It was interesting to see the artists at work, as they transformed their friends into otherworldly creatures, straight out of a childhood folktale. While some stuck to basic yet striking patterns and colours, others created intricate designs like peacock feathers and flower vines. They were judged on the relevance of their masks to the theme, as well as their painting skills. The participants seemed to be enjoying themselves, with one of them remarking that the event gave her an opportunity to try out something new and torture her unwilling friend at the same time!

The volunteers were continuously assisting the participants with their requirements for paint and water. It was quite well-managed despite the bustle around NLH. As the event took place on the IC stairs, the spectators were treated to a beautiful show of colours of talent.

Relay art
Kritika Batra

‘Relay Art’ was all about creating an artwork as a team. A painting of a scenery was depicted on the screen for some time for the participants to look. After a few minutes, the picture was taken down, and a battle of paint strokes began. The participants formed teams of two to compete, and each participant got 15 minutes to work on the painting, after which they had to switch with their team member and wait for them to do their bit. They could only use acrylic paints as the medium to complete their masterpiece.

Picture Credits: Rishabh Kant

This event tested a lot of friendship quotients and depended on how well a team works as a unit, as opposed to two individuals. The work had to be coordinated in such a way that no explicit demarcation was visible on the artwork when the switching between team members took place. “Since the outline of the painting shown was fairly easy, the most challenging part is matching the depth of the colours and blending the parts that appear uneven,” said Kriti Anandan, the Event Head.

Each team was expected to closely duplicate the artwork shown to them in the beginning, using proper painting techniques. Although the unsolicited advice from a teammate felt similar to the backseat advice a driver hates, the participants found the event to be fairly recreational.

Anisha Das

Rangolis have always marked their significance in Indian traditions with their auspicious value, especially during festivals like Diwali. Satrangi managed to live up to the theme of Revels’18, as participants adorned the otherwise dull floors of the Chemical Engineering Department with colourful rangolis. The contestants were provided with coloured chalks and weren’t allowed any other equipment, even as a stencil.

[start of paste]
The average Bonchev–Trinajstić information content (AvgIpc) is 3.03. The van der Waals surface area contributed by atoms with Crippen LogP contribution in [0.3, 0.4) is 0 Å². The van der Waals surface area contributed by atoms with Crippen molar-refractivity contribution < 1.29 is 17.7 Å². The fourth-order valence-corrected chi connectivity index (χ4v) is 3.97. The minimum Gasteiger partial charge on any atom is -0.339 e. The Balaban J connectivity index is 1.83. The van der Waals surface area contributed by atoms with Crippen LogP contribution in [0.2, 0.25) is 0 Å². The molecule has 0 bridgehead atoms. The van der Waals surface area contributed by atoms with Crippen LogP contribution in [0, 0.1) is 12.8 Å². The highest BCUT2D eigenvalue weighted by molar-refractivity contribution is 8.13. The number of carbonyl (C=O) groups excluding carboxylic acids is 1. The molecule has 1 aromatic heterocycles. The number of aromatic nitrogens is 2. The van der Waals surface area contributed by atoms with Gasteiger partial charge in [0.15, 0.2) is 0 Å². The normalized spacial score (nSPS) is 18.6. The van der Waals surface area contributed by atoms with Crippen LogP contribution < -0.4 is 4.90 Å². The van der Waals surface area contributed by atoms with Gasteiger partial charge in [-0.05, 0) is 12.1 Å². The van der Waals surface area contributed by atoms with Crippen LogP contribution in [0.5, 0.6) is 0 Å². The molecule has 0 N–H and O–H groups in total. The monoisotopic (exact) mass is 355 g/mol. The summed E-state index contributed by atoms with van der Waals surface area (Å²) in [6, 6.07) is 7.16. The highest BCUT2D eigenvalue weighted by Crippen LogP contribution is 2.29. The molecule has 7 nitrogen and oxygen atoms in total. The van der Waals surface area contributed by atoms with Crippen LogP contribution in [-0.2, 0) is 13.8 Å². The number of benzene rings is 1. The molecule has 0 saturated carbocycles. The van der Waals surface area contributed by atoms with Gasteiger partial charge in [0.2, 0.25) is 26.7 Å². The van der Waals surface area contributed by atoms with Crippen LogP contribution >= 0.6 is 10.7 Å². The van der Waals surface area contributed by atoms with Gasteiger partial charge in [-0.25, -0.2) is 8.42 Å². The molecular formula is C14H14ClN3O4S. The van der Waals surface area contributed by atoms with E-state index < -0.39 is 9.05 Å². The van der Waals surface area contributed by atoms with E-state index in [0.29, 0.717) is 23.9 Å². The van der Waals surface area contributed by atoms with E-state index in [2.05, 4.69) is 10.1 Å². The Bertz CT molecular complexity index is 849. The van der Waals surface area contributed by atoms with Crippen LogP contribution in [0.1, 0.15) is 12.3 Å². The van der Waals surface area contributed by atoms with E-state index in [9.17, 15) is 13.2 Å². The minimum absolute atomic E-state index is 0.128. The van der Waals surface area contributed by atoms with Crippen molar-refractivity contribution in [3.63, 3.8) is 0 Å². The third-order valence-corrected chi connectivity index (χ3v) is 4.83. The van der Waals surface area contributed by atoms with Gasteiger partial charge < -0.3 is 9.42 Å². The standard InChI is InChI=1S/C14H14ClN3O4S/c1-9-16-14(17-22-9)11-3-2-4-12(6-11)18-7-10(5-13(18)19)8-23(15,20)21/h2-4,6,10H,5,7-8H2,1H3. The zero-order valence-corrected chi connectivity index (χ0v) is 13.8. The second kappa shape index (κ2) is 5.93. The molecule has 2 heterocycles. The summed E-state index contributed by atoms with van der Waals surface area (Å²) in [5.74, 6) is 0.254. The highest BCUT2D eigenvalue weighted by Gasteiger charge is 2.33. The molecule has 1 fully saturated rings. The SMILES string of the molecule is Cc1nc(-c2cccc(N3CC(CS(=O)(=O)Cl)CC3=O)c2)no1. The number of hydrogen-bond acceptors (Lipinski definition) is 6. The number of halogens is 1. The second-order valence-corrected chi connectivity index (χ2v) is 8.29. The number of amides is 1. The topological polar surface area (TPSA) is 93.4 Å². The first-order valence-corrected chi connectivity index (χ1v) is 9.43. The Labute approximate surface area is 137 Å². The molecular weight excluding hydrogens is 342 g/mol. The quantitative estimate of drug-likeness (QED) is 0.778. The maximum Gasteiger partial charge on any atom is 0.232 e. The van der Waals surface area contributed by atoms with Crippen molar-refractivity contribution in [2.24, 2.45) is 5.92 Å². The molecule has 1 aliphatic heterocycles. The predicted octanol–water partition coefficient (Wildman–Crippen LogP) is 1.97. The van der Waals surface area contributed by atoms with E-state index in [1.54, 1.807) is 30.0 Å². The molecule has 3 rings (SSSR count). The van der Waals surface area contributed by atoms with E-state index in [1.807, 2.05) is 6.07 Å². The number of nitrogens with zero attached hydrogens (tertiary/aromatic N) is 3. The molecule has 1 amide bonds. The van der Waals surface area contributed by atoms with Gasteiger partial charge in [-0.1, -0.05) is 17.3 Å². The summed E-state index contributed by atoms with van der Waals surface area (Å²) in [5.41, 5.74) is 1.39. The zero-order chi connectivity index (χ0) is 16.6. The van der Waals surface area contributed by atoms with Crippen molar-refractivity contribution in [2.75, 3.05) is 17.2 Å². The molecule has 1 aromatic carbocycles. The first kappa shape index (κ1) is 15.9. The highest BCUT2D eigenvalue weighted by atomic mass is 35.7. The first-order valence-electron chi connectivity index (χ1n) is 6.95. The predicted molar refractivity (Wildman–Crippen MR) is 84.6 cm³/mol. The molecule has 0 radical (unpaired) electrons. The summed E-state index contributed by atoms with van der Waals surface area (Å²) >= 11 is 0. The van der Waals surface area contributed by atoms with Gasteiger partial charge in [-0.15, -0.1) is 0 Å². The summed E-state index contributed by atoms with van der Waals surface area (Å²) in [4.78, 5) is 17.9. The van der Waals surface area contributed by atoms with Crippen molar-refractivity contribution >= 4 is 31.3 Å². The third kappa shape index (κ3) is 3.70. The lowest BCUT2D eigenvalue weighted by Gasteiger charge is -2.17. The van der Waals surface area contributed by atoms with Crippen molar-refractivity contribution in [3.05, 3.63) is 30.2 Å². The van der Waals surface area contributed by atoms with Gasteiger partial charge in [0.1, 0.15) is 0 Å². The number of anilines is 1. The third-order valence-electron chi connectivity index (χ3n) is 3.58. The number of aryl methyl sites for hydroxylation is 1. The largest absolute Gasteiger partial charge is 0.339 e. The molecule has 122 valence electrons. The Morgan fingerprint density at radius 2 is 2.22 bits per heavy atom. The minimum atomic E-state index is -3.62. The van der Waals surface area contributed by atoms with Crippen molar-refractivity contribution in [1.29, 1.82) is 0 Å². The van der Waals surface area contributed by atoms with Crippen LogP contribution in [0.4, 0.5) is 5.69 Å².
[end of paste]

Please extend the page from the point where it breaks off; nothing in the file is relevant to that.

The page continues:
Picture Credits: Anshul Somani

Within the one hour provided to the fifteen teams, they managed to transform the corridors into a piece of art. From geometric mandalas to intricately detailed peacocks, the participants laid out their creativity. They were judged based on their innovation, artistic composition, and originality of their designs. Despite the blazing heat of the afternoon sun, the participants were engrossed in their work as they sat crouched on the floors, focused on achieving their desired designs with the limited colours provided. Overall, the event perfectly managed to capture the essence of this year’s fest with its traditional touch.

Anisha Das

Kalakriti gave participants a chance to take a trip into the fictional universe, by creating their own comics. While the theme of the event, “If animals had superpowers” might seem a cakewalk at first glance, the artists struggled as they put forth their creativity onto the A-4 sized sheets in just an hour. They also had to throw in humour to make their comics as entertaining as possible.

Picture Credits: Pashchima

While the ten participants worked diligently on their masterpieces, the organisers and coordinators admired the artwork as they peered over the participant’s shoulders with brimming curiosity. The room held a silent anticipation as the artists concentrated on their work with nothing else on their minds for an hour. From cats with sly superpowers to dogs being heroes in an apocalyptic world, the event saw it all. Comixtrip marked itself as a successful contest, especially with the amusing comics made that sprung a chuckle out of the judges and the organisers alike.